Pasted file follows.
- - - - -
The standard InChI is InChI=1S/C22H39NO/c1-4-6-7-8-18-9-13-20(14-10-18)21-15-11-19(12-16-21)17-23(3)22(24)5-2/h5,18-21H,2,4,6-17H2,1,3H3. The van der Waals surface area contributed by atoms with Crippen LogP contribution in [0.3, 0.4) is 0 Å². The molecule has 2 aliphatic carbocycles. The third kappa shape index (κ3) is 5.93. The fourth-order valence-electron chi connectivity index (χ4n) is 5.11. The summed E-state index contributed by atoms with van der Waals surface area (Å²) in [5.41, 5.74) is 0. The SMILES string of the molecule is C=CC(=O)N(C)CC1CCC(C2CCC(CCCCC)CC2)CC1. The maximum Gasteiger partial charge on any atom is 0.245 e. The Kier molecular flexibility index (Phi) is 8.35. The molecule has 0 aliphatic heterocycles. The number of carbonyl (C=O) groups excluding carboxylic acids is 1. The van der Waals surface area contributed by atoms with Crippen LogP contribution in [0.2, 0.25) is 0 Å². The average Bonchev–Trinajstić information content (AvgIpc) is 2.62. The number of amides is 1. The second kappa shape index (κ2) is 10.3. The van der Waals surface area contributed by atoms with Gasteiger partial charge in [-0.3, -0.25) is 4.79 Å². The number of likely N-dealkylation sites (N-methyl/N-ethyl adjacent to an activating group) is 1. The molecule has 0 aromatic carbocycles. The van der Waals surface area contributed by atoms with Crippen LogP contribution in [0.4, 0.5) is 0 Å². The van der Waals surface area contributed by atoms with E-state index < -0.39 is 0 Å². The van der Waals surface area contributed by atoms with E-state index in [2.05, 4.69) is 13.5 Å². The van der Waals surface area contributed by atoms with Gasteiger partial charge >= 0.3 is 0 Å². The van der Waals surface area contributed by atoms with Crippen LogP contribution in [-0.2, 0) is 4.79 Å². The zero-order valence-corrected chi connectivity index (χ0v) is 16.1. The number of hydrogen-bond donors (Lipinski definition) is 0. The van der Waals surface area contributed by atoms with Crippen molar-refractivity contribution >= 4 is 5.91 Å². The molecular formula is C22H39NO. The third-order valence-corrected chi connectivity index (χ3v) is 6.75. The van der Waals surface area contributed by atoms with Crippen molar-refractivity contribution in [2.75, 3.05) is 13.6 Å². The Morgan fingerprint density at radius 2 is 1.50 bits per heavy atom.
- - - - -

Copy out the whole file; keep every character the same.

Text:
The standard InChI is InChI=1S/C22H39NO/c1-4-6-7-8-18-9-13-20(14-10-18)21-15-11-19(12-16-21)17-23(3)22(24)5-2/h5,18-21H,2,4,6-17H2,1,3H3. The van der Waals surface area contributed by atoms with Crippen LogP contribution in [0.3, 0.4) is 0 Å². The molecule has 2 aliphatic carbocycles. The third kappa shape index (κ3) is 5.93. The fourth-order valence-electron chi connectivity index (χ4n) is 5.11. The summed E-state index contributed by atoms with van der Waals surface area (Å²) in [5.41, 5.74) is 0. The SMILES string of the molecule is C=CC(=O)N(C)CC1CCC(C2CCC(CCCCC)CC2)CC1. The maximum Gasteiger partial charge on any atom is 0.245 e. The Kier molecular flexibility index (Phi) is 8.35. The molecule has 0 aliphatic heterocycles. The number of carbonyl (C=O) groups excluding carboxylic acids is 1. The van der Waals surface area contributed by atoms with Crippen LogP contribution in [0.2, 0.25) is 0 Å². The average Bonchev–Trinajstić information content (AvgIpc) is 2.62. The number of amides is 1. The second kappa shape index (κ2) is 10.3. The van der Waals surface area contributed by atoms with Gasteiger partial charge in [-0.3, -0.25) is 4.79 Å². The number of likely N-dealkylation sites (N-methyl/N-ethyl adjacent to an activating group) is 1. The molecule has 0 aromatic carbocycles. The van der Waals surface area contributed by atoms with Crippen LogP contribution in [0.4, 0.5) is 0 Å². The van der Waals surface area contributed by atoms with E-state index < -0.39 is 0 Å². The van der Waals surface area contributed by atoms with E-state index in [2.05, 4.69) is 13.5 Å². The van der Waals surface area contributed by atoms with Gasteiger partial charge >= 0.3 is 0 Å². The van der Waals surface area contributed by atoms with Crippen LogP contribution in [-0.2, 0) is 4.79 Å². The zero-order valence-corrected chi connectivity index (χ0v) is 16.1. The number of hydrogen-bond donors (Lipinski definition) is 0. The van der Waals surface area contributed by atoms with Crippen molar-refractivity contribution >= 4 is 5.91 Å². The molecular formula is C22H39NO. The third-order valence-corrected chi connectivity index (χ3v) is 6.75. The van der Waals surface area contributed by atoms with Crippen molar-refractivity contribution in [2.75, 3.05) is 13.6 Å². The Morgan fingerprint density at radius 2 is 1.50 bits per heavy atom.